The prize will award £1 million annually for the next decade to the individual or team who makes the most significant contributions to the field of AI.
This award will be named the Manchester Prize, to celebrate the city’s rich heritage in the field of computing.
One of the first ever computers, The Baby, was created in Manchester at the University in 1948.
Because of this, Manchester is often considered the birthplace of modern computing.
The goal of the prize is to stimulate the development of exceptional AI research in the United Kingdom, according to Jeremy Hunt.
In addition, the Budget has allocated approximately £900m for the establishment of an AI research resource and the creation of an “exascale” supercomputer, with the first payments scheduled for this year.
Exascale computers, which can perform at least a quintillion operations per second, have a variety of applications, including weather forecasting, climate change modelling, and AI.
Moreover, the Chancellor has unveiled a 10-year, £2.5bn research and innovation program for quantum computers.
History of The BABY
The Baby computer, also known as the Manchester Small-Scale Experimental Machine, was the world’s first electronic stored-program computer.
It was developed by a team of researchers led by Frederic Williams and Tom Kilburn at the University of Manchester in the late 1940s and early 1950s.
The machine was designed to test the feasibility of electronic computers and to provide a platform for further research in the field.
The Baby computer was built using over 550 vacuum tubes and a series of cathode ray tubes to store and manipulate data.
It had a memory capacity of just 32 words, each of which could hold a maximum of 32 bits. Despite its limited capabilities, the Baby was a groundbreaking invention that paved the way for modern computing.
The Baby was first demonstrated on June 21, 1948, and its success marked a turning point in the history of computing.
Before the Baby, computers were large, expensive machines that were limited in their functionality. The Baby, however, was small, relatively cheap to build, and could perform a range of tasks. Its success led to further research and development in the field, ultimately leading to the development of the modern computer.
Today, the Baby computer is remembered as an important milestone in the history of computing. While it may seem rudimentary compared to modern machines, its impact on the field cannot be overstated. The Baby paved the way for the digital revolution that has transformed the world in the decades since its creation.
On 21 June 1948, at precisely 11 am, the Small Scale Experimental Machine (SSEM), affectionately known as “The Baby,” commenced its first program.
After executing 3.5 million calculations, it required 52 minutes to arrive at the correct result.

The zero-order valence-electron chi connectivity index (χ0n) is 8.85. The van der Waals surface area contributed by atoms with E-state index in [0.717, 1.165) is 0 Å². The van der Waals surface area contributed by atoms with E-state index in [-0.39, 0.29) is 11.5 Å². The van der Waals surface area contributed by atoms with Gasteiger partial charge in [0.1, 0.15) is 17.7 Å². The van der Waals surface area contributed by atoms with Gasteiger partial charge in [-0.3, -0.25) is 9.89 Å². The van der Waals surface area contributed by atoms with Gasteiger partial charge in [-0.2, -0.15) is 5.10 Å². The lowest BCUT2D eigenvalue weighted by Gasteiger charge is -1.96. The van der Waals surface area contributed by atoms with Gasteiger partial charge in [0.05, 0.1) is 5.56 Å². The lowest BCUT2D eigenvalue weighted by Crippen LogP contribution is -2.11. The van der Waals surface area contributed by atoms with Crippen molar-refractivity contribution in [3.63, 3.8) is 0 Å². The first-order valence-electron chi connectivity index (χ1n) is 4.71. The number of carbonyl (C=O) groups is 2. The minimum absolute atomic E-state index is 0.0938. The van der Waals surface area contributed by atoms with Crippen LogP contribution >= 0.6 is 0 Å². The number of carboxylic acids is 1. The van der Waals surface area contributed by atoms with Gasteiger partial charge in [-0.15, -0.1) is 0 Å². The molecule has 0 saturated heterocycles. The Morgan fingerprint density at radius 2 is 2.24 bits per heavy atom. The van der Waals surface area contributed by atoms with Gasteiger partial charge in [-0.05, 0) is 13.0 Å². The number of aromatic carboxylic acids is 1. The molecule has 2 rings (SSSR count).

During this operation, The Baby made history by being the first computer to run an electronically stored program in its memory, as opposed to on paper tape or through hardwiring.
The Baby isn’t the only instance of Manchester based tech being at the forefront of computer technology.
Following this, In 1951, the Moston Ferranti factory produced the world’s first commercially available computer, the Ferranti Mark 1.
During the 1980s, the first ARM chips, which now power smartphones around the world, were co-designed by a Mancunian. Millions of 1980s home computers like the ZX Spectrum and BBC Micro relied on ULA microchips developed by Ferranti in Manchester.
Still today, there is a wealth of technical innovation happening across the city.
Manchester is a city of computing so it is fantastic to see it recognised for its contributions in this field.
Here’s the full statement the Chancellor made: “To strengthen our position in artificial intelligence (AI), in which the UK hosts one-third of European companies, I’m accepting all nine of the digital technology recommendations made by Sir Patrick Vallance in the review I asked him to conduct in the autumn statement.
“I can report that we will launch an AI sandbox to help innovators get cutting-edge products to market. We’ll work at pace with the Intellectual Property Office to provide clarity on IP rules so generative AI companies can access the material they need. And we’ll ask Sir Patrick’s successor Dame Angela McLean to report before the summer on options on growth duty for regulators.
“Because AI needs computing horsepower I today commit around £900m of funding to implement the recommendations of the computing review for an exascale computer. The power needed by AI’s complex algorithms can also be provided by quantum computing. So today we’ll publish our quantum strategy to set out our ambition to be a world-leading quantum-enabled economy by 2033 with a research and innovation programme totalling £2.5bn.
“I also want to encourage the best AI research to take place in the UK so we’ll award a prize of £1m every year for the next ten years to the person or team that does the most ground-breaking British AI research.
“The world’s first stored programme computer was built at the University of Manchester in 1948 and was known as the Manchester Baby. 75 years later the baby has grown up so I will call the AI award the Manchester Prize in its honour.”
If you’re curious about The Baby, the Science and Industry Museum have a full-scale replica, built from 1940s vintage parts, that delights hundreds of thousands of visitors a year.
Kids marvel that it’s the ancestor of their phone or tablet (and try to imagine a pre-digital world) and our talented team of volunteers inspire wonder by running programs on it live in the gallery, demonstrating how far computing has come since 1948.